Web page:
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Lindsay Razaq: The hills are alive with the sound of Brexit …

Britain's Prime Minister, Theresa May (Carl Court/Getty Images)
Britain's Prime Minister, Theresa May (Carl Court/Getty Images)

PHEW! That was a long, hard slog.

I think the press gallery breathed a collective sigh of relief on Thursday night when parliament finally broke up for the summer break.

MPs were also giddy at the prospect of not having to travel back and forth to Westminster for the next month or so.

And certainly recess could not have come soon enough for the Prime Minister who has been under enormous pressure from all sides since the general election.

Theresa May joked this week that fellow Conservatives would likely be relieved she was not returning to Wales, where she made the decision to call the snap poll in April, for her holiday.

But she and Philip are going walking – in the Alps.

I believe there’s plenty of fresh air there too to clear the head and she has previously said she loved spending time in Switzerland because she could get some “peace and quiet”.

So who knows what could be on the cards upon her return?

There’s always a euphoric “school’s out for the summer” atmosphere at this time of year.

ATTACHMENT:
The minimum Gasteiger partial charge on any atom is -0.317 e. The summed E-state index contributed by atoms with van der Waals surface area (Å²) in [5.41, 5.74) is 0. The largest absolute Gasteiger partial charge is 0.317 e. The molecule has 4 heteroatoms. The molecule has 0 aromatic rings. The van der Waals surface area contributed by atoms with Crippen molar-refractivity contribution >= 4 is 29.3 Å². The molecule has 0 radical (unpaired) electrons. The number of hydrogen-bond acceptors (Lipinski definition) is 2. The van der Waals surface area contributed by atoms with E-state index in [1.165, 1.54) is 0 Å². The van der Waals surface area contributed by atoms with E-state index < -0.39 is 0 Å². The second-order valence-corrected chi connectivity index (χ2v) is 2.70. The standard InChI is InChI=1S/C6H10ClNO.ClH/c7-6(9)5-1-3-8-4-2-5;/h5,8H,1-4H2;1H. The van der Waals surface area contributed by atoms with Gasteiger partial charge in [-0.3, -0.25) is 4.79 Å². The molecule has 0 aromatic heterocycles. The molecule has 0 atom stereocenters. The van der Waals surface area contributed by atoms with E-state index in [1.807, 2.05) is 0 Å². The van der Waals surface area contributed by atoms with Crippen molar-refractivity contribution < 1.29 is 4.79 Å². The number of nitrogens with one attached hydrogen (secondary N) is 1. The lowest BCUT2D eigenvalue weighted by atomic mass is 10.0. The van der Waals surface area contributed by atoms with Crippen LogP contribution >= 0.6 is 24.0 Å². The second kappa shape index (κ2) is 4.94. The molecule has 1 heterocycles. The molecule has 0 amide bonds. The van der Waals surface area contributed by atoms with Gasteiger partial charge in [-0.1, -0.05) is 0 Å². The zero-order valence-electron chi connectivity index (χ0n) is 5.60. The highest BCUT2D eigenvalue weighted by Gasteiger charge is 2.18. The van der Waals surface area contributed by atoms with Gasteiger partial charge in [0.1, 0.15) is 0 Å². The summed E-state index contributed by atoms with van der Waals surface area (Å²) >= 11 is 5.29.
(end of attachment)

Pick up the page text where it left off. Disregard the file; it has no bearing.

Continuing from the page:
The UK goes into the silly season – as it is known in political journalism – with a lot on its plate, however.

Don’t expect the world and her husband to stop having their say, particularly on Brexit.

The press conference held by David Davis and Michel Barnier at the conclusion of the second set of talks underlined once again the uphill struggle Britain faced in the negotiations.

Things looked far from hunky-dory, with the UK and EU still at odds over citizens’ rights and the size of the so-called divorce bill.

Mr Barnier repeatedly called for “clarification” of the UK’s position on key issues, insisting this was holding up progress.

For his part, Mr Davis described the discussions as “robust but constructive” – code for heated – and said both sides needed to be flexible.

It doesn’t seem like much has been achieved, but then the process was never going to be a straightforward one.

There was also disquiet on the home front, with the influential Lords EU committee getting its tuppenny ha’penny’s worth in before the end of term.

Peers told the UK Government to “raise its game” in consulting the devolved administrations on Brexit, “take account of what they say” and “adjust its approach to accommodate their specific needs”.

Their report also said there was a strong case for Scotland having different arrangements from the rest of the UK in certain areas, such as setting its own immigration goals, although poured cold water on the idea of remaining in the single market should the rest of the UK leave.

While things will calm down a bit over the holiday, I can’t see the hullabaloo abating entirely.

At the end-of-year bash for her backbench MPs, Mrs May told them to “go away, have a proper break and come back ready for serious business”.

It will not be as easy for her to do the same, however, regardless of how many beautiful vistas she manages to take in over the next few weeks.